And maybe that’s the case. But isn’t the whole point of hacking, more so even than being Good With Computers, about salvaging what we can from the world around us and building our own lifestyle from the pieces? Aren’t we allowed to find at least some personal truth in something as vapid as a throwaway Youth Culture Film?
Hackers is cyberpunk, certainly, but it lacks the grim, dystopian outlook that otherwise defines the genre. It isn’t ten minutes into the future, when consumerism and corporate interest have strangled the planet and deepened the divide between haves and have-nots into a bottomless chasm. Hackers takes place right now (well, the now of when it was made, anyways), and its characters are colorful, eccentric and human, not stone-faced drug-laced avatars of a rotten society. They come from all different backgrounds, classes, ethnicities, united by a love of breaking rules and a burning desire to change things. To have some positive impact on their world, even if that impact clefts against the grain of what might be considered acceptable or legal. It’s not a new message, but with rapidly advancing technology and the Wild West of the Internet in the mix, it almost seemed like something you could believe in.
The problem is, right now, in 2016, we’re living in that nightmare ten-minutes-away near future. Corporations are strangling the planet. Politicians and public officials have stopped even bothering to pretend that all men are created equal. Elections turn into ghastly publicity circuses, poisoned water supplies are neglected, shootings happen so often that our outrage has numbed to a dull apathy. An entire intelligent, tech-savvy (and significantly queerer!) generation is largely disenfranchised, broke and aimless. I wrote Crossed Wires largely because I feel like Hackers’ message still needs to be heard, especially for people like me who maybe wouldn’t have found themselves without connecting with similar outcasts online. You’re not alone. You have power. There’s a million other lights glimmering in the darkness, reaching out to you. All you need is a little skill and a little will, and you can change the world, right now.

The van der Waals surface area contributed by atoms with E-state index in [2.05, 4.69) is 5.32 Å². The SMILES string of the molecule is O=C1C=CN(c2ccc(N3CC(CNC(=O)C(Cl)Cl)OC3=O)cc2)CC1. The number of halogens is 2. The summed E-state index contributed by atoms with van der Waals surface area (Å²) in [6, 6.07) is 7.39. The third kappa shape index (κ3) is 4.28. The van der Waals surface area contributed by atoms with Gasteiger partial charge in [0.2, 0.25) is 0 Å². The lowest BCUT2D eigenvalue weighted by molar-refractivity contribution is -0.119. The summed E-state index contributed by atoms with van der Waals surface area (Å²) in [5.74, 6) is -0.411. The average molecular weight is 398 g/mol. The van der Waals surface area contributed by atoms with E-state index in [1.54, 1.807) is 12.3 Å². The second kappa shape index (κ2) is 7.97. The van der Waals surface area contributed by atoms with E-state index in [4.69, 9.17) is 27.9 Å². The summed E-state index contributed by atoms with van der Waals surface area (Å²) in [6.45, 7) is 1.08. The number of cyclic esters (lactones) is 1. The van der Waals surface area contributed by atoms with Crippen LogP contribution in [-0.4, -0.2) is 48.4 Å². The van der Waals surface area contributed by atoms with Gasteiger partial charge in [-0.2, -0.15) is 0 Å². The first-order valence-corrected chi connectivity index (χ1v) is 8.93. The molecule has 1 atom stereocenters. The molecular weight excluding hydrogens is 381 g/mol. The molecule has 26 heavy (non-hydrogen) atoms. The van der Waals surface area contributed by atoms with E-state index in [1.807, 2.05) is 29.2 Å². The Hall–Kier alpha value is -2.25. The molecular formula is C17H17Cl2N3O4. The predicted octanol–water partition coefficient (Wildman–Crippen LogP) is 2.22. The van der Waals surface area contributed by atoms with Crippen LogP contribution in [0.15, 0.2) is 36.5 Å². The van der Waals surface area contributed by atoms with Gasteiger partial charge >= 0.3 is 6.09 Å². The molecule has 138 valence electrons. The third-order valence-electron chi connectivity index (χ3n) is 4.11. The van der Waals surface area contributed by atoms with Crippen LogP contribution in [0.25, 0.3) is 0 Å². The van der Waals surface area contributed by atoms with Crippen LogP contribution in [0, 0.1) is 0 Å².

And if you want to wear a dress while doing it, hey, no prudish Nineties screenwriter can stop you.
[Again, you can read Crossed Wires at http://crossedwires.irisjay.net. Preorder a print copy of Volume 1 at https://www.kickstarter.com/projects/irisjay/crossed-wires-volume-1. I’ve got a list of ten of these, so expect a new essay maybe once every four days until the campaign ends. Thanks for reading!]